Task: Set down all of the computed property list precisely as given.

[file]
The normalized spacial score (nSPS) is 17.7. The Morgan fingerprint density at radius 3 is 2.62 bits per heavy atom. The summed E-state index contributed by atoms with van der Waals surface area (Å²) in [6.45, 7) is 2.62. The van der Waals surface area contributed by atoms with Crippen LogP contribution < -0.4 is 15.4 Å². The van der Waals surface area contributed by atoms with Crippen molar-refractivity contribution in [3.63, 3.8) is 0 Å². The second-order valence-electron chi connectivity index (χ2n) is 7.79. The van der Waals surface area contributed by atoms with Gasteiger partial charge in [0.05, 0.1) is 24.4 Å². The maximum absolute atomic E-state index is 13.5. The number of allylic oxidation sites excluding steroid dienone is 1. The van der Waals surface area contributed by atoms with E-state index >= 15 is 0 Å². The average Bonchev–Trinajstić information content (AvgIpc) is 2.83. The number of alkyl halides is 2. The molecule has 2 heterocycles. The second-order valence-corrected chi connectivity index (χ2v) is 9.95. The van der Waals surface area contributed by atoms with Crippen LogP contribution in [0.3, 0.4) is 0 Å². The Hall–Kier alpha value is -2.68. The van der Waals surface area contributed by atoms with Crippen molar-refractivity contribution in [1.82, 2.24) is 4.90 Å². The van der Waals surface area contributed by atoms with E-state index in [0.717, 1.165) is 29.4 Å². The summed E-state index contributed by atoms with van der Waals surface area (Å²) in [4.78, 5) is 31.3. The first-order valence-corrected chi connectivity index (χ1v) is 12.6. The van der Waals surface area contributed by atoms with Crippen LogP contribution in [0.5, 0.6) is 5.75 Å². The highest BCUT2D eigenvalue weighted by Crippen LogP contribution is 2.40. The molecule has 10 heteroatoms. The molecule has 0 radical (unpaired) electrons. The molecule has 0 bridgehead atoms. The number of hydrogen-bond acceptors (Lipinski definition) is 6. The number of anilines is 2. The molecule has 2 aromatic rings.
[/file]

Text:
The normalized spacial score (nSPS) is 17.7. The Morgan fingerprint density at radius 3 is 2.62 bits per heavy atom. The summed E-state index contributed by atoms with van der Waals surface area (Å²) in [6.45, 7) is 2.62. The van der Waals surface area contributed by atoms with Crippen LogP contribution < -0.4 is 15.4 Å². The van der Waals surface area contributed by atoms with Crippen molar-refractivity contribution in [3.63, 3.8) is 0 Å². The second-order valence-electron chi connectivity index (χ2n) is 7.79. The van der Waals surface area contributed by atoms with Gasteiger partial charge in [0.05, 0.1) is 24.4 Å². The maximum absolute atomic E-state index is 13.5. The number of allylic oxidation sites excluding steroid dienone is 1. The van der Waals surface area contributed by atoms with E-state index >= 15 is 0 Å². The average Bonchev–Trinajstić information content (AvgIpc) is 2.83. The number of alkyl halides is 2. The molecule has 2 heterocycles. The second-order valence-corrected chi connectivity index (χ2v) is 9.95. The van der Waals surface area contributed by atoms with Crippen LogP contribution in [0.3, 0.4) is 0 Å². The Hall–Kier alpha value is -2.68. The van der Waals surface area contributed by atoms with Crippen molar-refractivity contribution in [1.82, 2.24) is 4.90 Å². The van der Waals surface area contributed by atoms with E-state index in [0.717, 1.165) is 29.4 Å². The summed E-state index contributed by atoms with van der Waals surface area (Å²) in [4.78, 5) is 31.3. The first-order valence-corrected chi connectivity index (χ1v) is 12.6. The van der Waals surface area contributed by atoms with Crippen LogP contribution in [0.5, 0.6) is 5.75 Å². The highest BCUT2D eigenvalue weighted by Crippen LogP contribution is 2.40. The molecule has 10 heteroatoms. The molecule has 0 radical (unpaired) electrons. The molecule has 0 bridgehead atoms. The number of hydrogen-bond acceptors (Lipinski definition) is 6. The number of anilines is 2. The molecule has 2 aromatic rings.